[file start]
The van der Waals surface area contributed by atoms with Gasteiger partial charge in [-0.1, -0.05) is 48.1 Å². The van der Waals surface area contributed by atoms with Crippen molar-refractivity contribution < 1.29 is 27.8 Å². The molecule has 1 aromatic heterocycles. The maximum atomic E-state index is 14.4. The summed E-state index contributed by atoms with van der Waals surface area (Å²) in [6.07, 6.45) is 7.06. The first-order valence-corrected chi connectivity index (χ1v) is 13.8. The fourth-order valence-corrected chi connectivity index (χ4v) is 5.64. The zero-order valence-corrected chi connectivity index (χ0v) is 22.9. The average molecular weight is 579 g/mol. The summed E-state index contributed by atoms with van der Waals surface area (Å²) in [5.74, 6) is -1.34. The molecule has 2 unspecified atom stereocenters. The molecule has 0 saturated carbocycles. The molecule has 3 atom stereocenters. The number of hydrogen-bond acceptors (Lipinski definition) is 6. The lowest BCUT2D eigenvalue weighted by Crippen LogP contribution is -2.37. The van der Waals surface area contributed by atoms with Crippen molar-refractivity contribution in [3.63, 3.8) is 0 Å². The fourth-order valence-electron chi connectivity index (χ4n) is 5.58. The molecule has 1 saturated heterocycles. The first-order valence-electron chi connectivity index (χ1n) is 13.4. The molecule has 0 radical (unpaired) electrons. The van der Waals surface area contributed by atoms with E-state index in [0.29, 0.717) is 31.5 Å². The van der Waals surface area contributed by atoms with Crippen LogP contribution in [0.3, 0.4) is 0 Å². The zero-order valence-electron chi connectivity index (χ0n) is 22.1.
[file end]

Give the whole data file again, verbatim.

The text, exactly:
The van der Waals surface area contributed by atoms with Gasteiger partial charge in [-0.1, -0.05) is 48.1 Å². The van der Waals surface area contributed by atoms with Crippen molar-refractivity contribution < 1.29 is 27.8 Å². The molecule has 1 aromatic heterocycles. The maximum atomic E-state index is 14.4. The summed E-state index contributed by atoms with van der Waals surface area (Å²) in [6.07, 6.45) is 7.06. The first-order valence-corrected chi connectivity index (χ1v) is 13.8. The fourth-order valence-corrected chi connectivity index (χ4v) is 5.64. The zero-order valence-corrected chi connectivity index (χ0v) is 22.9. The average molecular weight is 579 g/mol. The summed E-state index contributed by atoms with van der Waals surface area (Å²) in [5.74, 6) is -1.34. The molecule has 2 unspecified atom stereocenters. The molecule has 0 saturated carbocycles. The molecule has 3 atom stereocenters. The number of hydrogen-bond acceptors (Lipinski definition) is 6. The lowest BCUT2D eigenvalue weighted by Crippen LogP contribution is -2.37. The van der Waals surface area contributed by atoms with Crippen molar-refractivity contribution in [3.63, 3.8) is 0 Å². The fourth-order valence-electron chi connectivity index (χ4n) is 5.58. The molecule has 1 saturated heterocycles. The first-order valence-electron chi connectivity index (χ1n) is 13.4. The molecule has 0 radical (unpaired) electrons. The van der Waals surface area contributed by atoms with E-state index in [0.29, 0.717) is 31.5 Å². The van der Waals surface area contributed by atoms with Crippen LogP contribution in [0.3, 0.4) is 0 Å². The zero-order valence-electron chi connectivity index (χ0n) is 22.1.